Sicily has Bold Plans to Reignite Tourism

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The city of Messina in Sicily. Photo by Terry Ott.
The city of Messina in Sicily. Photo by Terry Ott.

Sicily has a Game plan for Tourism After the Pandemic

By Matt Martella

By being one of the hardest-hit countries in the entire world by COVID-19, Italy, which normally benefits greatly from tourism every year, has a lot of work ahead of it to revitalize a crucial component of its economy.

Sicily has Bold Plans to Reignite Tourism 2

The regional government of Sicily has already proposed bold plans to help kickstart tourism in the area which will surely entice foreign and domestic travelers alike as they plan their post-COVID travels.

What is the plan?

Viewpoint at Favignana. Sicily. Tommy Hansen photo.
Viewpoint at Favignana. Sicily. Tommy Hansen photo.

To attract tourists, Sicily’s tourism department is offering to subsidize visitors’ accommodation costs, offering one night of a three-night trip for free, or two nights of a six-day trip, as well as vouchers for cultural and heritage

activities. Additionally, the Sicilian government has said it will pay for half the flights’ costs and provide free tickets to many of the island’s museums and archeological sites.

If you interested in getting a voucher for yourself, go to the Visit Sicily website one the country reopens its borders.

They also plan on investing in environmentally friendly tourism for the future. This includes providing some of the smaller islands of Sicily with modes of public transportation.

A Huge Financial Investment

A financial pot of 75 million euros ($81,339,000.00 USD) of regional government money was dedicated to the effort of supporting tourism in the region following a major financial loss as a result of the lockdown which came into effect on March 10th. Although this has not been confirmed, there are reports that these funds will be used to pay for half of the costs of flights for tourists coming into Sicily.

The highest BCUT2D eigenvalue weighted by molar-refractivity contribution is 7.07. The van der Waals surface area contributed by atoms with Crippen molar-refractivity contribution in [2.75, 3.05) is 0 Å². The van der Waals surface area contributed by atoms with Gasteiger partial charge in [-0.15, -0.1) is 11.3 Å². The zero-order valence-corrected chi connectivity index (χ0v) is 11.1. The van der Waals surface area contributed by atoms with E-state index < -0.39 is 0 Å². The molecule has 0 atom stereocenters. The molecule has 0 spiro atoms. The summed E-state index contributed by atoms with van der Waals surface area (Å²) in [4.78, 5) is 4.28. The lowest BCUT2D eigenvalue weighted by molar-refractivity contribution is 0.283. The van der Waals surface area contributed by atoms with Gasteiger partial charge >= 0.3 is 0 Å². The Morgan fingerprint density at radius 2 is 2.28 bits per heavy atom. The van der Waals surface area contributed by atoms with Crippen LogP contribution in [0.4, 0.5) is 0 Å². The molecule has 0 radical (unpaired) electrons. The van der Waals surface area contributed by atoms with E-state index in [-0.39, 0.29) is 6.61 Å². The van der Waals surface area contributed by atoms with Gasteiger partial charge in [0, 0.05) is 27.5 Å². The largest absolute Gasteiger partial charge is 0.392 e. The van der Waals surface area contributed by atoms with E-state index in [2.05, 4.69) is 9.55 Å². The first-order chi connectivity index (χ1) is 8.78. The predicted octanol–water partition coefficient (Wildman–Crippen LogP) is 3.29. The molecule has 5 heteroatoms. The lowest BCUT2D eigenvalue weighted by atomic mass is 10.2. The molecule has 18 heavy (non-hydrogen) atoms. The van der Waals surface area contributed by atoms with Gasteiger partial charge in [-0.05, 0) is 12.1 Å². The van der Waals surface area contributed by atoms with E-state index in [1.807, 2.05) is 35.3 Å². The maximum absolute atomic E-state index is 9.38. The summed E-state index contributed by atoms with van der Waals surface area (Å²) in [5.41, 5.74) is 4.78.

The entire country of Italy has suffered huge financial losses since the lockdown was enforced on March 1oth. Tourism revenue fell 95% in March, and the national tourism is predicting a 20 billion euro ($21,680,400,000.00 USD) drop in tourist spending for this year compared with last.

Sicily alone has lost 1 billion euros ($1.09 billion USD) in tourism-related revenue. The proposed plan to reignite tourism will cost the island an additional 50 million euros, but the government is optimistic that the risk will be worth the reward once tourists are allowed to come back.

When will tourism open-up again in Sicily?

A mountain in Sicily. Photo by darkeyed.
A mountain in Sicily. Photo by darkeyed.

At the moment, Italy is eagerly planning to open up its borders and welcome tourists into the country. Italy is currently in phase 2 of its lockdown, which includes easing some restrictions like reopening parks and allowing restaurants to serve takeout meals.

By May 18th, the Italian government is hoping to start reopening shops and other public venues while still operating under social distancing rules.

Putting an end to what he called “fake news” reports that Italy may be closed to tourists for the rest of 2020, Dario Franceschini, Italy’s culture and tourism minister, told newspaper Il Messaggero: “I have never talked or ever thought of closing Italian borders to tourists for 2020. I am working towards the complete opposite and proposed yesterday at a meeting of EU tourism ministers a uniform approach to managing infection risks. We are also starting bilateral talks with other countries that send a lot of tourists to Italy.”

Although tourism in Italy will hopefully open sometime in 2020, Franceschini is still expecting a major loss in tourism revenue that would have come during the summer, “I imagine, unfortunately, that international tourism

Dario Franceschini, Italy’s culture and tourism minister. Photo courtest of the Chamber of Deputies.
Dario Franceschini, Italy’s culture and tourism minister. Photo courtesy of the Chamber of Deputies.

will drop sharply this summer – both incoming and outgoing. So we are making a strong investment in domestic tourism because this will be a summer holiday in Italy.

“You have to adopt the right balance between safeguarding the health and restarting economic and social life. It must be done with the utmost care. We’re moving one step at a time.”

The Current State of Sicily

Sicily, as the whole of Italy, is classified a protected area. Currently, there is a lower diffusion of contagion than in the rest of Italy and Local health authorities are monitoring the situation closely.

Park and public gardens are open to the public as long as social distancing rules are followed. All tourism attractions and tourism sites are operating according to Covid-19 regulations.